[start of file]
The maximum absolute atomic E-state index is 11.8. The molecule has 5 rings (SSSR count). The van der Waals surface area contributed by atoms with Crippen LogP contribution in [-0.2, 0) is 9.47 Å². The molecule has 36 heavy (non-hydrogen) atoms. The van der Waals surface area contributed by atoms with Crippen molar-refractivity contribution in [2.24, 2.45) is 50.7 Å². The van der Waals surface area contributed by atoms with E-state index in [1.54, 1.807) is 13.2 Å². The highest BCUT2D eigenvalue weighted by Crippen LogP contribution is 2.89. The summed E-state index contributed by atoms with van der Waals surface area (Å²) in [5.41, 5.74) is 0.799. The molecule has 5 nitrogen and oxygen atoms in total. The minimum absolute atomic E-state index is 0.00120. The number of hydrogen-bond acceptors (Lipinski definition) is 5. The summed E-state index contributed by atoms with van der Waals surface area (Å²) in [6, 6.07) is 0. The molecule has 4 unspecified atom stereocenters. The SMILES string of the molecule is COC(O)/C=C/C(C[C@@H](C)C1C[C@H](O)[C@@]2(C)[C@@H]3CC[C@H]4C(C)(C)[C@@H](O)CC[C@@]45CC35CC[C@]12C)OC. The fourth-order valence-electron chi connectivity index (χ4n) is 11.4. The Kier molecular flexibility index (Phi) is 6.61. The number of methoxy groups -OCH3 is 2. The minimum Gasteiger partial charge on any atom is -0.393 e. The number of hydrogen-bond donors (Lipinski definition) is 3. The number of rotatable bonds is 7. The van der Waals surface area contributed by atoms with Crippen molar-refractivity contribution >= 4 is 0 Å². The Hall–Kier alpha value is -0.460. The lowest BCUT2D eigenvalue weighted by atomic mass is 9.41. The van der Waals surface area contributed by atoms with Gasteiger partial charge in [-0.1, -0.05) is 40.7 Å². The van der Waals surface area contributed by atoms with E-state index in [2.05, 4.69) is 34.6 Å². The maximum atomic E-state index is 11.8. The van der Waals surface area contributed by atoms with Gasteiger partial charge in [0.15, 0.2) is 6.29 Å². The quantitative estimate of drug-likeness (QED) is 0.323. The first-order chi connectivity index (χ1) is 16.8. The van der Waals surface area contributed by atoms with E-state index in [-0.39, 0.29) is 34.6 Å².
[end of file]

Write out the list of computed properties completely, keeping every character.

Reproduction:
The maximum absolute atomic E-state index is 11.8. The molecule has 5 rings (SSSR count). The van der Waals surface area contributed by atoms with Crippen LogP contribution in [-0.2, 0) is 9.47 Å². The molecule has 36 heavy (non-hydrogen) atoms. The van der Waals surface area contributed by atoms with Crippen molar-refractivity contribution in [2.24, 2.45) is 50.7 Å². The van der Waals surface area contributed by atoms with E-state index in [1.54, 1.807) is 13.2 Å². The highest BCUT2D eigenvalue weighted by Crippen LogP contribution is 2.89. The summed E-state index contributed by atoms with van der Waals surface area (Å²) in [5.41, 5.74) is 0.799. The molecule has 5 nitrogen and oxygen atoms in total. The minimum absolute atomic E-state index is 0.00120. The number of hydrogen-bond acceptors (Lipinski definition) is 5. The summed E-state index contributed by atoms with van der Waals surface area (Å²) in [6, 6.07) is 0. The molecule has 4 unspecified atom stereocenters. The SMILES string of the molecule is COC(O)/C=C/C(C[C@@H](C)C1C[C@H](O)[C@@]2(C)[C@@H]3CC[C@H]4C(C)(C)[C@@H](O)CC[C@@]45CC35CC[C@]12C)OC. The fourth-order valence-electron chi connectivity index (χ4n) is 11.4. The Kier molecular flexibility index (Phi) is 6.61. The number of methoxy groups -OCH3 is 2. The minimum Gasteiger partial charge on any atom is -0.393 e. The number of hydrogen-bond donors (Lipinski definition) is 3. The number of rotatable bonds is 7. The van der Waals surface area contributed by atoms with Crippen molar-refractivity contribution >= 4 is 0 Å². The Hall–Kier alpha value is -0.460. The lowest BCUT2D eigenvalue weighted by atomic mass is 9.41. The van der Waals surface area contributed by atoms with Gasteiger partial charge in [-0.1, -0.05) is 40.7 Å². The van der Waals surface area contributed by atoms with E-state index in [2.05, 4.69) is 34.6 Å². The maximum atomic E-state index is 11.8. The van der Waals surface area contributed by atoms with Gasteiger partial charge in [0.15, 0.2) is 6.29 Å². The quantitative estimate of drug-likeness (QED) is 0.323. The first-order chi connectivity index (χ1) is 16.8. The van der Waals surface area contributed by atoms with E-state index in [-0.39, 0.29) is 34.6 Å².